You can't have arms taken from you, but the Government isn't required to provide them either. If you can't afford to buy a gun, you don't have one.

Now, I think we should make equal access to Government funded Healthcare a right. I want single payer! In single payer you pay for the insurance through taxes and every citizen is covered.

As for food, shelter, clothing and employment, Natural Rights has never claimed that these are owed to you just for existing. You should have equal access to them, but they are bought or rented rather than provided. And a lot of that is based on our market system and choice. You choose the food to eat and the clothes you want to wear.
Now, based on the General Welfare clause, we as a society have decided to create social safety nets that provide a minimum to ensure that a family doesn't starve. This was a great Liberal advance, now somewhat stalling under recent reactionary attack, that improved the lives of millions. But we as a culture and society has never believed that you are "owed" these things. We on the left just work our asses off to provide equal opportunity, ensuring fair pay for work and living wages.

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Response to Hugabear (Original post)

Thu Jan 10, 2013, 06:06 PM

58. Poor comparison. I have the "right" to buy a gun, food, shelter, health care, clothing.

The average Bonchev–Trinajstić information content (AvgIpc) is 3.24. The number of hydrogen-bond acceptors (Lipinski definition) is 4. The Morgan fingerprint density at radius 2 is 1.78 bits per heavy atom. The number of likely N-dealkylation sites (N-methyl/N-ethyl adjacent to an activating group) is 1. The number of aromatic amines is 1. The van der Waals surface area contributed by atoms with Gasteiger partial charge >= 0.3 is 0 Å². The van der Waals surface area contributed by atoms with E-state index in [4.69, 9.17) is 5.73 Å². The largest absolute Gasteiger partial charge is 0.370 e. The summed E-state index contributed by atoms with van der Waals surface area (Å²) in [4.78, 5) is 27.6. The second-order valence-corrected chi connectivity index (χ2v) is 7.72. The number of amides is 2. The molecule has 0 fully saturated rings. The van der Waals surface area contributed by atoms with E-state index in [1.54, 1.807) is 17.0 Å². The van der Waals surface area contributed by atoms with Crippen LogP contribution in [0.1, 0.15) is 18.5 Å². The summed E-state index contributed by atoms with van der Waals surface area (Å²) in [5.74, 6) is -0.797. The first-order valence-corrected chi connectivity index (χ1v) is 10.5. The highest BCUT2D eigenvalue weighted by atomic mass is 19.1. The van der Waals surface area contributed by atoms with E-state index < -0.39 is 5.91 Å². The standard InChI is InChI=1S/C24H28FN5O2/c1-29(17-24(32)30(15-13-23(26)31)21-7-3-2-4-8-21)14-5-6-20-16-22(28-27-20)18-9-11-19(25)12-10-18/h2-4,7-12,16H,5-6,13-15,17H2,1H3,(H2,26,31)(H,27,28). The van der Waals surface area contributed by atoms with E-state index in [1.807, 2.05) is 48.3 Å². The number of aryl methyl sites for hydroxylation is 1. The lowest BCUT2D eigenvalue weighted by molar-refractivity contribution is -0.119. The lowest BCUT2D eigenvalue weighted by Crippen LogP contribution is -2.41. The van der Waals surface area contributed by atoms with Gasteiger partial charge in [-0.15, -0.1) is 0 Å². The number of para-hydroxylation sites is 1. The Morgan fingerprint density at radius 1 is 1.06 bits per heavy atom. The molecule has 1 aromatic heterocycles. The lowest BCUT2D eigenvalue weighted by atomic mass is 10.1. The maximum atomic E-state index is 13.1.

You can own any of those things, though "employment" is not something you can buy so that is another false equivalency.

I agree with your last sentence, but the subject line is wrong.

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Response to Hugabear (Original post)

Thu Jan 10, 2013, 06:07 PM

59. Terrible argument. You have a right to own guns you BUY

You also have a right to have the other things you list if you can get them.

So there's no difference.

I think the government should provide more things, but a right doesn't mean the government has to provide it, it mean the government can't take it away after you have it.

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Response to cthulu2016 (Reply #59)

Thu Jan 10, 2013, 06:20 PM

65. Agreed. So we should change the definition of "BUY" because money is a cruel PRIVATE joke anyway. nt

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Response to Hugabear (Original post)

Thu Jan 10, 2013, 06:16 PM

61. bunch of fucking dumbasses, the lot of 'em.

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Response to Hugabear (Original post)

Thu Jan 10, 2013, 06:40 PM

67. I believe in the 2nd Bill of Rights outlined by FDR and the right to keep and bear arms

I'm for the right to health care not just an obligation to the insurance cartel.

I believe a woman's medical decisions are between her and her doctor (same foes for everyone).

I believe we all own our bodies and what we put into them.